‘Yes, I saw it,’ Ben said and nodded complacently. He’d been jealous of her Irish friend, Mr Michael O’Sullivan, at one time, but he now needed no convincing that Sally loved him and only him. ‘All right, we’ll go there if you like…’

‘It’s just a suggestion,’ she said and her eyes teased him. ‘Are you going to stay there all day and watch me?’

‘I was enjoying the view,’ he said. ‘My appointment with the solicitor is at eleven this morning. I’ll pick you up at twelve thirty at the store and you can tell me where to go.’

‘I’d better book to be on the safe side, because Mick’s restaurants usually get busy…’

Ben nodded, making for the bathroom as his wife finished dressing. Mick was becoming quite the businessman. He owned a half share in three restaurants now and they had all been reviewed in various newspapers and magazines as being good food at sensible prices and he was about to open a fourth. Mick was clearly bent on becoming successful in his own way. However, he’d sent flowers and chocolates to both of them at Christmas and Ben had sent him an invitation to the event he was holding at Harpers on its second anniversary. They were both of them businessmen and it couldn’t hurt to keep in touch. It was always better to make friends in business rather than enemies. Sally had told him how Mick had helped her when her friend Sylvia had been in trouble; it hadn’t completely erased Ben’s jealousy but it had subdued it.

Selecting a pale blue shirt and a deep blue tie to match with the navy pinstripe suit he’d chosen, Ben smoothed back his dark hair, straightened his tie and then picked up his wallet and keys. He actually had two appointments that morning, not one – and the second was one he had no intention of telling his wife about just yet…

* * *

Sally spoke to the two representatives one after the other. Both were exactly on time and she gave each of them sizeable orders for leather handbags and a variety of silk scarves.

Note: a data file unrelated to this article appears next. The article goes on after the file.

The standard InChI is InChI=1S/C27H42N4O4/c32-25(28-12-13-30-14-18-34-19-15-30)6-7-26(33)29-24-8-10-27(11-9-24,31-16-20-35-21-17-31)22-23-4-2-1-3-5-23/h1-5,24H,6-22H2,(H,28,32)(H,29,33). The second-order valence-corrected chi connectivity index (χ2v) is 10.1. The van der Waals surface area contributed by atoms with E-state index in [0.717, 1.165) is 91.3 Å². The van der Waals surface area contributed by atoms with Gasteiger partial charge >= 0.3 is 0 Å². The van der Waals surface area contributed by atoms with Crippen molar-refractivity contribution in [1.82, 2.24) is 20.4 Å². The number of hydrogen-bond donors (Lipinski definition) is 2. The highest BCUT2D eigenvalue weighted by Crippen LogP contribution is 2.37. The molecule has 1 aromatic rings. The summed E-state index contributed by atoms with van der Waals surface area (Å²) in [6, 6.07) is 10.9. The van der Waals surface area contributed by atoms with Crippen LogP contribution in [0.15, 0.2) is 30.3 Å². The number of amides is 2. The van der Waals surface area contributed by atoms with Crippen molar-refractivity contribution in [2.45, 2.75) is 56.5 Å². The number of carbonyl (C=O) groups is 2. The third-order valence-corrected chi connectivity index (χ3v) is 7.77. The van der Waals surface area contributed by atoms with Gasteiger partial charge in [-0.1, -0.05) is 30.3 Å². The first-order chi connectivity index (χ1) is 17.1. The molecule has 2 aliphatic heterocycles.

Glancing at her watch, she saw that she had an hour before Ben was due to pick her up and decided to make a tour of the various departments, starting with the men’s before coming down to the ladies’ fashions and then her favourite: hats, bags, gloves, scarves and jewellery.

Sally reflected that she’d always thought fashions were her favourite area, but since she’d been the buyer for Harpers, she’d discovered a love of beautiful jewellery and quality bags. Also, it was where she’d begun her career at Harpers and where her friends worked; at least, Beth and Maggie still worked there. Rachel was now the official floor walker – which meant she toured each floor of the store in turn, watching out for anything out of place or needing attention. If any of the staff had a problem, they could consult Rachel and she would either sort it or take it to Mr Stockbridge, the store’s general manager – though Rachel often brought little things to Sally, because she would solve it quickly and without fuss.

‘Poor Mr Stockbridge always seems to be up to his eyes in advertising accounts, staff requests and stock lists,’ Rachel had confided in Sally once. ‘He probably needs his own secretary, but Miss Summers does yours and Mr Harper’s work as well as his…’

Sally had taken her hint and interviewed a few girls from the agency, picking a young woman to help her and promoting Miss Summers to be Mr Stockbridge’s assistant, which meant grateful smiles all round.

Sally thought Ben had been catapulted into running the store before he was really ready. When his Uncle Gerald had died a few weeks before Harpers was due to open and bequeathed partial ownership to Ben and his sister, it had cast them into a crisis of funding. It was left to Ben to finish setting it up as best he could and perhaps a few corners had been cut, resulting in the staffing being less than adequate. Then, before Ben could get things moving, tragedy had struck and he’d been forced to return to America to sort out the personal grief of his sick wife. No one had known that he’d been supporting her for years in a hospital, where she was kept alive only by the excellent nursing he’d paid for until her death, which had in the end been a relief for her.

During his absence, Sally, Mr Stockbridge, Mr Marco and the various department heads had somehow managed to keep the store afloat and make a small profit. Ben’s sister Jenni had contributed to this success with her experience and encouragement, but it had been a difficult time and could have resulted in the store’s collapse.